by reestheskin on 18/06/2020

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Story 1

I started my dermatological career in Vienna in the mid-1980s as a guest (I am deliberately not using the cognate German term) of Prof Klaus Wolf. Vienna, for close to two hundred years, has been a Mecca for all things dermatological, and Sam Shuster, in Newcastle, thought it wise to go somewhere else for up to a year — before returning to Newcastle. The plan was to learn some clinical dermatology and see how others worked. I had a great time — Vienna is a wonderful European city – and I didn’t work too hard. I learned some clinical basics, enjoyed the music (more ECM than opera) and spent some of my time doing a little lab work, more as a technician than anything else. I knew that when I returned to Newcastle I would spend a year or so as a registrar before applying for a MRC or Wellcome Training Fellowship (and for the medics amongst you, no, I never registered for higher training). In the meantime, as well as learning some clinical dermatology, I needed to learn some cell biology.

I went to medical school in 1976 and qualified in 1982, having taken a year out to study medical statistics (with an emphasis on the medical) and epidemiology, so I hadn’t any lab or cell biological experience. It was now 1986-87 and the preceding decade has seen a revolution in what we now call molecular cell biology — or just biology(?). I needed to teach myself some. Luckily, the best textbook I have ever read — the Molecular Biology of the Cell was published by James Watson and a bunch of other wonderful scientists in 1983 and my memory is that it was this first edition I bought. The book had attitude. The authors clearly loved their subject, and thought science was to do not so much with facts but the activity of designing and implementing experiments that whispered to you how the biological universe worked. They wanted to share that feeling with you, because one day, just perhaps, you might… On the back cover there was a picture of the authors pretending to be real superstars like the ‘fab four’ on that most famous of pedestrian-crossings in the world. (There is more on this here and here)

In the company of a good companion (a book in this case) there is little in biology that is very difficult. If you are motivated, even the absence of a personal teacher is not too serious a drawback. You would be better off with a teacher — if the cost of teacher was zero — but it would be wasteful to imagine that you need a teacher for a significant fraction of the time you need to spend studying. For some areas of biology, say quantitive genetics, the above statements may need tweaking a little, but the general point holds.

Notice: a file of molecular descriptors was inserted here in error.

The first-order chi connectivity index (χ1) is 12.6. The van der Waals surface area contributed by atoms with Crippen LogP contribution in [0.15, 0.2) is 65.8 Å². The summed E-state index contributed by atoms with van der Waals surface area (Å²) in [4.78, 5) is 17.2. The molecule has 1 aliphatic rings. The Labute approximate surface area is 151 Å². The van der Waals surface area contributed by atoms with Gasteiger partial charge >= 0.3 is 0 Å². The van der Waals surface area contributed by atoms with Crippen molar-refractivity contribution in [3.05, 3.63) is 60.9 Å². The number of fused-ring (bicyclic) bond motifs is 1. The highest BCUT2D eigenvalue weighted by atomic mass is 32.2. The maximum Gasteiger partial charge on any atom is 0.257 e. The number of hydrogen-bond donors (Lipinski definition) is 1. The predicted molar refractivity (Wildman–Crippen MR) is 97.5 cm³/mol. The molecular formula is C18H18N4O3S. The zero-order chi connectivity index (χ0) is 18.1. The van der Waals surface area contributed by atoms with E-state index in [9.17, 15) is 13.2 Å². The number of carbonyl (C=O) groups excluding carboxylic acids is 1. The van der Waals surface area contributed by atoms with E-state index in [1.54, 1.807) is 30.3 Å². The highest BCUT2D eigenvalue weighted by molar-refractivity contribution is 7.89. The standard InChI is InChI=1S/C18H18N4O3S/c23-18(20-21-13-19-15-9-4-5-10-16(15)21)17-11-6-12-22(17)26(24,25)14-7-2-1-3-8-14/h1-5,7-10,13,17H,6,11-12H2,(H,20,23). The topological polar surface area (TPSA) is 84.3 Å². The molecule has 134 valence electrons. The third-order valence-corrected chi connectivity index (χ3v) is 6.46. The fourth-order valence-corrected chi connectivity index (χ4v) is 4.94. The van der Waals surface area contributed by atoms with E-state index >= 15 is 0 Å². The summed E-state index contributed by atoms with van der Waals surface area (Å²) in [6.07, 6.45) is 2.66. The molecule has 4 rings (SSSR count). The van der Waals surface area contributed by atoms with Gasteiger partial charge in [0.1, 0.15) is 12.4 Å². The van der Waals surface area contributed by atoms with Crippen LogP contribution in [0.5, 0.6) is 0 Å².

Story 2

Almost a quarter century ago, I read a paper in PNAS on statistics by Peter Donnelly and David Balding on how to interpret DNA forensic evidence. I had studied a little statistics in my intercalated degree but a sentence from this paper made me sit up

We argue that the mode of statistical inference which seems to underlie the arguments of some authors, based on a hypothesis testing framework, is not appropriate for forensic identification.

The paper itself was remarkably clear even to somebody with little mathematics, and unpicking it signalled that I knew even less than I thought I knew. Several years later, it prompted me to go back and try and re-learn what little mathematics I had grasped at school, so that I might appreciate some modern genetics (and medical statistics) a little better.

Learning mathematics is different form learning biology. The absence of a teacher is more of an issue, but there are lots of historical examples showing that a good ‘primer’ with questions and answers allows many children to develop, if not high level skills, a facility with numbers. (I am talking here about using mathematics as a toolbox to follow how one can solve well defined problems — not push back the frontiers). A key aspect of this is the nature of mathematical proof, and how well you can obtain feedback on your abilities by submitting to the discipline of simple exercises with unambiguous answers. I don’t think there is a direct equivalent to this in most of biology but in the process of writing this today I see there are workbooks for the Molecular Biology of the Cell textbook. No doubt they help, but the uniqueness of the correct answer in maths is a wonderful guide and fillip.

Story 3

I retired earlier this year (yes, thanks for asking, it’s wonderful), and one of the projects I had lined up was to learn a little more about a domain of human knowledge in which my ignorance had been bugging me for years. I had made some attempts in this area before — bought some books as an excuse for lack of effort — but had failed. I had found an excellent primer (in fact I bought it ten or so years ago), but speaking of the present, I have to say that I find the task hard, very hard. For me, its tougher than intermediate mathematics, and although there are questions at the end of each chapters there are no given answers. This is not a criticism of the book, but rather reflects the nature of the subject. A teacher or even a bunch of fellow masochists students would help greatly. I make progress, but some more pedagogical infrastructure would, I feel, push me around the winding path a little faster. So, for several months I have been plodding away, mostly being disciplined, but because I have other things to do, occasionally falling off the wagon (indeed I note that I can multitask by falling off several wagons simultaneously).

All three stories are germane to how I think about undergraduate medical education and how it is far too wasteful and expensive. As for the how, that I must leave for another day very soon. Even without an exam in sight, I have to get some studying done. Spaced recall and immersion is the student’s friend.